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Single Enzyme Provides Target For New Sepsis Drugs

Researchers at University of California San Diego School of Medicine recently found that removing the enzyme PHLPP1 improved outcomes in a mouse model of sepsis.

Sepsis occurs when the body goes overboard in its attempt to fight off an infection. Immune cells rush in, overreact and wreak havoc on tissues and organs, often resulting in organ failure and death.

Researchers at University of California San Diego School of Medicine recently found that removing the enzyme PHLPP1 improved outcomes in a mouse model of sepsis. PHLPP1 controls many cell behaviors by removing phosphates (small chemical tags) from other proteins. And, it now turns out, PHLPP1 also influences inflammation.

The study, published August 13, 2019 in eLife , introduces the possibility that inhibiting PHLPP1 could form the basis for new sepsis treatments in humans.

“Most research on inflammation has typically focused on kinases, enzymes that add phosphate tags to other proteins,” said senior author Alexandra Newton, PhD, professor in the Department of Pharmacology at UC San Diego School of Medicine. “It’s exciting to have a completely new target for sepsis — the enzymes that remove them.”

Newton’s team discovered PHLPP1 a few years ago and have since detailed its role in suppressing tumors. Following up on these findings, Newton reached out to UC San Diego School of Medicine colleague Chris Glass, PhD, an expert on inflammation.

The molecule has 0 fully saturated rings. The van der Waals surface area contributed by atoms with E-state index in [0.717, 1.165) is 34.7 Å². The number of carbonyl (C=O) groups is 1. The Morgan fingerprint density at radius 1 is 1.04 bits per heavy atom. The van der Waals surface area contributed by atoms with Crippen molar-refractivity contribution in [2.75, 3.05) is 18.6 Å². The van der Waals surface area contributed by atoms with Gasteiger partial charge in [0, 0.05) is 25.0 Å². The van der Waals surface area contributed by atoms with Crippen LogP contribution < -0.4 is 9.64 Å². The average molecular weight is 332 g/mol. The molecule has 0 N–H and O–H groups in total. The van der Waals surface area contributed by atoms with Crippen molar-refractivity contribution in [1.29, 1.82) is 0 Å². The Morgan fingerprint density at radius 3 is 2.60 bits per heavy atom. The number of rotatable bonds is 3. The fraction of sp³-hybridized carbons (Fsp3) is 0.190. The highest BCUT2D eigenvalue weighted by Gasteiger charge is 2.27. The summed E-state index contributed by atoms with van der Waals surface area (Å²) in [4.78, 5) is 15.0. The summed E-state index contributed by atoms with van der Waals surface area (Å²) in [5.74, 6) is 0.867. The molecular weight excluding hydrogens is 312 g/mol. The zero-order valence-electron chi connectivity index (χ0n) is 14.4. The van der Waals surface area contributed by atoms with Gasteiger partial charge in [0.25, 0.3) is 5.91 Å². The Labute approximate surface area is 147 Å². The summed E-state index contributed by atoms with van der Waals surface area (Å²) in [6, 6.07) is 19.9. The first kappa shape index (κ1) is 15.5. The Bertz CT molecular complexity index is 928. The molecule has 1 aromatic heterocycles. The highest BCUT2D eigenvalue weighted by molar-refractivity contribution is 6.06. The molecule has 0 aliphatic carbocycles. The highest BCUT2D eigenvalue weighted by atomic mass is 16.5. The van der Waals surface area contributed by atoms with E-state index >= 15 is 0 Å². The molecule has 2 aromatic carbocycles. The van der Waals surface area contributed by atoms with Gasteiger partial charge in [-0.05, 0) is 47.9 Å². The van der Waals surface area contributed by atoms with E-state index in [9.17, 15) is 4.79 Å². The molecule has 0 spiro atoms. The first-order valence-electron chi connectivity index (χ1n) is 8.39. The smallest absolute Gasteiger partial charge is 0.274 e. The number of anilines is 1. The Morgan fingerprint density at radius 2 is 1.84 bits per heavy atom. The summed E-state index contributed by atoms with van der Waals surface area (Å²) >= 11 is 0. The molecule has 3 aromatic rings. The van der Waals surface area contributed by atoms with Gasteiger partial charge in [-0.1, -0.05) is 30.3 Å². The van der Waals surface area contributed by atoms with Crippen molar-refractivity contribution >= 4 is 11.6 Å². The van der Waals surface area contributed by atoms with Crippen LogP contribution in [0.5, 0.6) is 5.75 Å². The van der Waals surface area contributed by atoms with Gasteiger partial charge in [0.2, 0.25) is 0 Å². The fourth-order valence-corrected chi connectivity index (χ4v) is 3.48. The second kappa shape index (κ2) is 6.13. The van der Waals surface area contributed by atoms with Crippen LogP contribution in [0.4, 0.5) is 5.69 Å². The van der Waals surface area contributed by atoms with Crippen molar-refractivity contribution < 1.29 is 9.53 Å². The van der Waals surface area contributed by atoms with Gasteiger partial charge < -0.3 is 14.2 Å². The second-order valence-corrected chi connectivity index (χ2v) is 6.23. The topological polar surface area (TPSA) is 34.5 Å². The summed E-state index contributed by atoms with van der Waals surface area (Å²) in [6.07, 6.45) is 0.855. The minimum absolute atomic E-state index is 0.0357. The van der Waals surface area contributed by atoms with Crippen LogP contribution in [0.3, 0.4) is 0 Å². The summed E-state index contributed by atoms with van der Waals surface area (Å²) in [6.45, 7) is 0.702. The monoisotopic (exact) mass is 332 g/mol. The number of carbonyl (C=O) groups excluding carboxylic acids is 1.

Together, their teams uncovered many immune cell genes that are influenced by PHLPP1. But PHLPP1’s particular influence on inflammation could be linked to the fact that it removes phosphates from a transcription factor called STAT1, which is known for controlling inflammatory genes.

Newton’s team took mice modified to lack the PHLPP1 gene to another UC San Diego School of Medicine colleague, Victor Nizet, MD, an expert on bacterial infections. In separate experiments, Nizet’s team administered live E. coli bacteria and lipopolysaccharide (LPS), a component of the bacterium’s cell wall that drives immune systems wild, to both PHLPP1-deficient and normal mice.

The difference surprised Newton: Mice without PHLPP1 fared much better. While all normal mice died of the infection-induced sepsis after five days, half of the PHLPP1-deficient mice survived.

UCSanDiegoHealth
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The importance of understanding patient risk for Sepsis and effective treatment for the infection are more important than ever before. 

Pedagogy author, Carol Knauff, recently released a 1 hour CNE course dedicated to raising Sepsis awareness. 

To learn more about the course, or purchase the course for yourself, Click Here

To order the course for your facillty, please contact sales@pedagogy-inc.com

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